We’ve done a number of reports over the last few weeks on salary cuts of 2009 that are being reversed in 2010. Sure, some firms are still trying to be cute when it comes to associate pay. But many Biglaw firms are back on the $160K scale for associate salaries, at least in major markets.
Apparently Foley & Lardner hasn’t received the memo. While New York associates will start at $160K, associates in other big-market Foley offices (like D.C., California, and Chicago) remain stuck at $145K.
We’re not exactly sure why….
Back in February, Foley announced a new (and confusing) merit-based compensation structure. While the February memo was full of corporate double-speak, we were able to distill the starting salary at least. Here’s an except from Foley’s February announcement:
The starting salary in New York this year will be $160,000. In our other major city markets (Boston, Chicago, Washington and all of our California offices), where the recently announced starting salaries of the major law firms have varied to a greater extent, the starting salary will be $145,000. The starting salaries in our other offices will generally maintain the differentials from the major city amounts which have existed in recent years.
While the “using new compensation structure to disguise a pay cut” maneuver was common in 2009, most firms have figured out that this horse(manure) won’t run. Heck, even DLA Piper relinquished its quest to lower associate salaries, moving back to $160K.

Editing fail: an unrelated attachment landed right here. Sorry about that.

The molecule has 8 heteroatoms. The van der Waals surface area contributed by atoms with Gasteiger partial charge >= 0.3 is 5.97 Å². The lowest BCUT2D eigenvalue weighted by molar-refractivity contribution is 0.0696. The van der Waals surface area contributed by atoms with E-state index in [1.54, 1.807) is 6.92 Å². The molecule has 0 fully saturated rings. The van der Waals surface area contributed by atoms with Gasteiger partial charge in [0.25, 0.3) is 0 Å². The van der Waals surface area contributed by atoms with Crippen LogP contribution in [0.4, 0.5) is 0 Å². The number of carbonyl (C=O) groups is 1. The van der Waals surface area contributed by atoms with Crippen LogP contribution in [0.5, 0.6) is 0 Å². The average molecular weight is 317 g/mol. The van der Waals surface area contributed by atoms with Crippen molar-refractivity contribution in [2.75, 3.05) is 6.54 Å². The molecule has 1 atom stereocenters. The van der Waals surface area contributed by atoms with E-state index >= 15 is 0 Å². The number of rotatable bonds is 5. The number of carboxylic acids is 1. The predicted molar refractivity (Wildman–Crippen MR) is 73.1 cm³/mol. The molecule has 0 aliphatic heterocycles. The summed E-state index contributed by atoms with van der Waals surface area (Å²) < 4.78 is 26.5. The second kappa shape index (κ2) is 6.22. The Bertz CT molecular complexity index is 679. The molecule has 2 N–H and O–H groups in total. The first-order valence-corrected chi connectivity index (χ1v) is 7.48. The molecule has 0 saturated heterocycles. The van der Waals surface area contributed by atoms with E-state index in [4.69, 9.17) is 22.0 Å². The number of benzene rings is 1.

But according to sources, Foley is holding fast to its below-market salary structure:
Foley & Lardner remains stuck on a $145,000 pay scale that includes… “anomalies,” such as second-year associates getting paid the same base salary as first-year associates get paid, and third-year associates earning a base salary that is a mere $5,000 more per year than first-year associates.
[Due to salary cuts over the last two years,] third-year associates at Foley & Lardner earn a base salary that is $10,000 less than the salary they earned as first-year associates.
In fairness to Foley, the firm’s decision not to raise salaries could simply reflect sound business judgment on the part of management. We reached out to Foley about its associate compensation, but the firm did not respond to our request for comment.
Going forward, we can only assume that associates at Foley’s offices in D.C., Chicago, and other big markets outside of New York will continue to make less than their peers at many other firms. But how long will that really last? Recruiting season is upon us, after all.